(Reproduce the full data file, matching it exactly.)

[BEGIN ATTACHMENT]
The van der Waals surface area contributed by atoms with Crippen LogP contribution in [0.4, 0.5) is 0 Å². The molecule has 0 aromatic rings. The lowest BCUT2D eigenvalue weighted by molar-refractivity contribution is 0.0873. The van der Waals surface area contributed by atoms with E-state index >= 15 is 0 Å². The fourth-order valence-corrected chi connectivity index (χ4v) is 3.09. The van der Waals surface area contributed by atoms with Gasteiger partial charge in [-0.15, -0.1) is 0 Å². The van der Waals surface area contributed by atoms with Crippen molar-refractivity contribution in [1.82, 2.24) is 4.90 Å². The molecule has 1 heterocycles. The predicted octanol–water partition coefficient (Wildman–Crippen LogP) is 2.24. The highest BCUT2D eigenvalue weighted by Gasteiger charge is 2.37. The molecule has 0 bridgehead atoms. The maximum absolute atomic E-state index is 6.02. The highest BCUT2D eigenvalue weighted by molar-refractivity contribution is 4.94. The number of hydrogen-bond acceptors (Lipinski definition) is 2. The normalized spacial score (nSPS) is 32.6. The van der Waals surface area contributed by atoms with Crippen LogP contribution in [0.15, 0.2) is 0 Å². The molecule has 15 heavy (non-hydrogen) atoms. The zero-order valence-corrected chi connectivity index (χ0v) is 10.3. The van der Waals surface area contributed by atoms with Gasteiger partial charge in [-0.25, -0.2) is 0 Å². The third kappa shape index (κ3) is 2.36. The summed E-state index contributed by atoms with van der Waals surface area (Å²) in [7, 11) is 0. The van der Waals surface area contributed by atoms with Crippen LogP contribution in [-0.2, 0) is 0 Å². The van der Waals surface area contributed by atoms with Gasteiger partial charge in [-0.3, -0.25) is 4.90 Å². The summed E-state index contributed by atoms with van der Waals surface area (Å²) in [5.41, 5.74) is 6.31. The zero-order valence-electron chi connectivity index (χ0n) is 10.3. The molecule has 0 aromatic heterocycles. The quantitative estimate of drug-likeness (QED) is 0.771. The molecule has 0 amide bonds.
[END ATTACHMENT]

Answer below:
The van der Waals surface area contributed by atoms with Crippen LogP contribution in [0.4, 0.5) is 0 Å². The molecule has 0 aromatic rings. The lowest BCUT2D eigenvalue weighted by molar-refractivity contribution is 0.0873. The van der Waals surface area contributed by atoms with E-state index >= 15 is 0 Å². The fourth-order valence-corrected chi connectivity index (χ4v) is 3.09. The van der Waals surface area contributed by atoms with Gasteiger partial charge in [-0.15, -0.1) is 0 Å². The van der Waals surface area contributed by atoms with Crippen molar-refractivity contribution in [1.82, 2.24) is 4.90 Å². The molecule has 1 heterocycles. The predicted octanol–water partition coefficient (Wildman–Crippen LogP) is 2.24. The highest BCUT2D eigenvalue weighted by Gasteiger charge is 2.37. The molecule has 0 bridgehead atoms. The maximum absolute atomic E-state index is 6.02. The highest BCUT2D eigenvalue weighted by molar-refractivity contribution is 4.94. The number of hydrogen-bond acceptors (Lipinski definition) is 2. The normalized spacial score (nSPS) is 32.6. The van der Waals surface area contributed by atoms with Crippen LogP contribution in [0.15, 0.2) is 0 Å². The molecule has 15 heavy (non-hydrogen) atoms. The zero-order valence-corrected chi connectivity index (χ0v) is 10.3. The van der Waals surface area contributed by atoms with Gasteiger partial charge in [-0.25, -0.2) is 0 Å². The third kappa shape index (κ3) is 2.36. The summed E-state index contributed by atoms with van der Waals surface area (Å²) in [7, 11) is 0. The van der Waals surface area contributed by atoms with Crippen LogP contribution in [-0.2, 0) is 0 Å². The van der Waals surface area contributed by atoms with Gasteiger partial charge in [-0.3, -0.25) is 4.90 Å². The summed E-state index contributed by atoms with van der Waals surface area (Å²) in [5.41, 5.74) is 6.31. The zero-order valence-electron chi connectivity index (χ0n) is 10.3. The molecule has 0 aromatic heterocycles. The quantitative estimate of drug-likeness (QED) is 0.771. The molecule has 0 amide bonds.